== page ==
BUSINESS OPEC+ meeting delayed as Saudi Arabia and Russia row over oil price collapse: sources

BUSINESS

OPEC+ meeting delayed as Saudi Arabia and Russia row over oil price collapse: sources

CGTN

01:57, April 06, 2020

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Saudi Arabia's Minister of Energy Prince Abdulaziz bin Salman Al-Saud and Russia's Energy Minister Alexander Novak are seen at the beginning of an OPEC and non-OPEC meeting in Vienna, Austria, December 6, 2019

OPEC and Russia have postponed a Monday meeting to discuss oil output cuts until April 9, OPEC sources said on Saturday.

The delay came amid pressure from U.S. President Donald Trump for the Organization of the Petroleum Exporting Countries led by Saudi Arabia and its allies, a group collectively known as OPEC+, to urgently stabilize global oil markets.

Oil prices hit an 18-year low on March 30 due to a slump in demand caused by lock downs to contain the coronavirus outbreak and the failure of OPEC and other producers led by Russia to extend a deal on output curbs that expired on March 31.

OPEC+ is working on a deal to cut the production of oil equivalent by about 10 percent of world supply, or 10 million barrels per day, in what member states expect to be an unprecedented global effort including the United States.

Putin, speaking on Friday during a video conference with government officials and the heads of major Russian oil producers, said the first reason for the fall in prices was the impact of the coronavirus on demand.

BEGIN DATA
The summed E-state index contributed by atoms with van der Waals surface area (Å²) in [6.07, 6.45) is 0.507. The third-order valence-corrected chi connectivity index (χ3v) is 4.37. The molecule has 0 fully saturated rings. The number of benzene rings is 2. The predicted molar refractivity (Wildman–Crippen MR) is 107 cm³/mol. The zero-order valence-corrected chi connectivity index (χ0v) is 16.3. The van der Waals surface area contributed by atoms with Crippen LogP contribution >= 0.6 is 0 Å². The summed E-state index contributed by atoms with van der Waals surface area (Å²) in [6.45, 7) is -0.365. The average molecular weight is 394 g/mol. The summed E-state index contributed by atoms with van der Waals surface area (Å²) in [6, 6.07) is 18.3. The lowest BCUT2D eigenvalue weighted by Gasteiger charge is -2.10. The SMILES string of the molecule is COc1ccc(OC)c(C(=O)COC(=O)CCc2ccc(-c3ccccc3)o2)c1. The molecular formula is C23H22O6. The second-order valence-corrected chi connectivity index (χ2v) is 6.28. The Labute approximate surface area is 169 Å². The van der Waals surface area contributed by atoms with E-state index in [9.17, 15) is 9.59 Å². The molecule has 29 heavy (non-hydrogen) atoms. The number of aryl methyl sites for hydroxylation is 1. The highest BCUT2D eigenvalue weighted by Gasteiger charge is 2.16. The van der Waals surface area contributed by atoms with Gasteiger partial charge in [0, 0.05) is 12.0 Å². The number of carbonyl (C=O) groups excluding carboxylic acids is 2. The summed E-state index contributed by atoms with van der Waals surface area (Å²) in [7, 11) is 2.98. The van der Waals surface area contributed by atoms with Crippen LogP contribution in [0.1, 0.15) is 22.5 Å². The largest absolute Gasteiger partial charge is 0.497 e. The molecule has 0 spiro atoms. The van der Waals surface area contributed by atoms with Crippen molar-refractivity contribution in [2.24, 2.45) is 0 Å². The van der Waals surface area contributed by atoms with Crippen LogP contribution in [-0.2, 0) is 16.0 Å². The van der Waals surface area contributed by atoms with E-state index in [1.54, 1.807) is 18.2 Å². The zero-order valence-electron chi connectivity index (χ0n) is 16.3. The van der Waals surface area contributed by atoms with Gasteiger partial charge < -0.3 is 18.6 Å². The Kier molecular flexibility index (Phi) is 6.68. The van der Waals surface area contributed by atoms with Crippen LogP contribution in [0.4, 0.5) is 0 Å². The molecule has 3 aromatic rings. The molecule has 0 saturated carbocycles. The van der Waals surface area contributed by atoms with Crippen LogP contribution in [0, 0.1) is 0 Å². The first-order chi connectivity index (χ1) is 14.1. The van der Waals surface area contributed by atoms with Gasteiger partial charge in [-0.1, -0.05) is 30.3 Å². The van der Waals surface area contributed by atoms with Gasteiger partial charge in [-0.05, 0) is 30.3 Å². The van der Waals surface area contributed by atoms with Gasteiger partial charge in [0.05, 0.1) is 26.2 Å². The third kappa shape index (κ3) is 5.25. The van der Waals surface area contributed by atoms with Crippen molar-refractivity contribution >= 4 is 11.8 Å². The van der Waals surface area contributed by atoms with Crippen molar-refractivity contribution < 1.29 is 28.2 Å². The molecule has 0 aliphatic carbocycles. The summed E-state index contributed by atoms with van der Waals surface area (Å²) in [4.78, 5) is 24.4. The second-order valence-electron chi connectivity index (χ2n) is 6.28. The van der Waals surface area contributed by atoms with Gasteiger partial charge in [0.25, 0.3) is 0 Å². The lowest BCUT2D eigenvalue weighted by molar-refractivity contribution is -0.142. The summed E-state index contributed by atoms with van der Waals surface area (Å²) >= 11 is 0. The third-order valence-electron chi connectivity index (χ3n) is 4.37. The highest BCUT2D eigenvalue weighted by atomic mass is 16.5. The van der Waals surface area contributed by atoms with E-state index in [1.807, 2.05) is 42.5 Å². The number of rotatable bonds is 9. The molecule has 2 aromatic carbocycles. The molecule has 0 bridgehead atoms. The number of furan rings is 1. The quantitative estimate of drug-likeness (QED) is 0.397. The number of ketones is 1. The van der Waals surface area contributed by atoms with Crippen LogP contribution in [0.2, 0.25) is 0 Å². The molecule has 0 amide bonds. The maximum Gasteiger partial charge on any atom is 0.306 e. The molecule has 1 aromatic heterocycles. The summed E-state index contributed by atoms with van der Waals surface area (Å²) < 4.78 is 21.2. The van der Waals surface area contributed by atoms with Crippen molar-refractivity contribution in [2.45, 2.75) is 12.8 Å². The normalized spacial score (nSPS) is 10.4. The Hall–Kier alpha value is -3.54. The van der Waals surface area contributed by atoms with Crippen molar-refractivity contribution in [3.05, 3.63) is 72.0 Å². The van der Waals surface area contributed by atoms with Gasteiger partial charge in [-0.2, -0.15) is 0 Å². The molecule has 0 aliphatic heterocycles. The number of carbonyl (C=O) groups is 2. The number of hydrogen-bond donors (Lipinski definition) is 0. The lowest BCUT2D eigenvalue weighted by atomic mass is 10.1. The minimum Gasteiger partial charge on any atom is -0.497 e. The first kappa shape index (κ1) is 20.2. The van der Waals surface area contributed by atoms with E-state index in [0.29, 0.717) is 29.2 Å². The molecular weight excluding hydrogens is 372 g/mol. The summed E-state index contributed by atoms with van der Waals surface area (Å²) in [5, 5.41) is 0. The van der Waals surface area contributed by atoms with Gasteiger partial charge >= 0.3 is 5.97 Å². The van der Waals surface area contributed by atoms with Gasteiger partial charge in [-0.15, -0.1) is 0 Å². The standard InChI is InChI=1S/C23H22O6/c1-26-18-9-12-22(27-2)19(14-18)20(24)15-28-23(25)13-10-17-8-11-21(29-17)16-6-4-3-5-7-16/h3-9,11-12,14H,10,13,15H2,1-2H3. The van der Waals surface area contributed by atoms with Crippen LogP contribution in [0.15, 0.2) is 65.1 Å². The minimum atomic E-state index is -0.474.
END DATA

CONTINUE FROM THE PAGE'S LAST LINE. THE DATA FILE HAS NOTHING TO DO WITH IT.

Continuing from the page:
"The second reason behind the collapse of prices is the withdrawal of our partners from Saudi Arabia from the OPEC+ deal, their production increase and information, which came out at the same time, about the readiness of our partners to even provide a discount for oil," Putin said.

OPEC sources, who asked not be identified, said the emergency virtual meeting planned for Monday would likely now be postponed until April 9 to allow more time for negotiations.

OPEC sources later downplayed the Saudi-Russia row, saying the atmosphere was still positive, although there was no draft deal yet nor agreement on details such as a reference level from which to make the production cuts.

"The first problem is that we have to cut from the current production level now, not to go back to the one before the crisis," one of the OPEC sources said. "The second issue is the Americans, they have to play a part."

Oil recovered from this week's lows of 20 U.S. dollars per barrel with Brent settling at 34.11 U.S. dollars on Friday, still far below the 66 U.S. dollars level at the end of 2019. Prices had their biggest one-day gain ever on Thursday when Trump said he expected Russia and Saudi Arabia to announce a major production cut.




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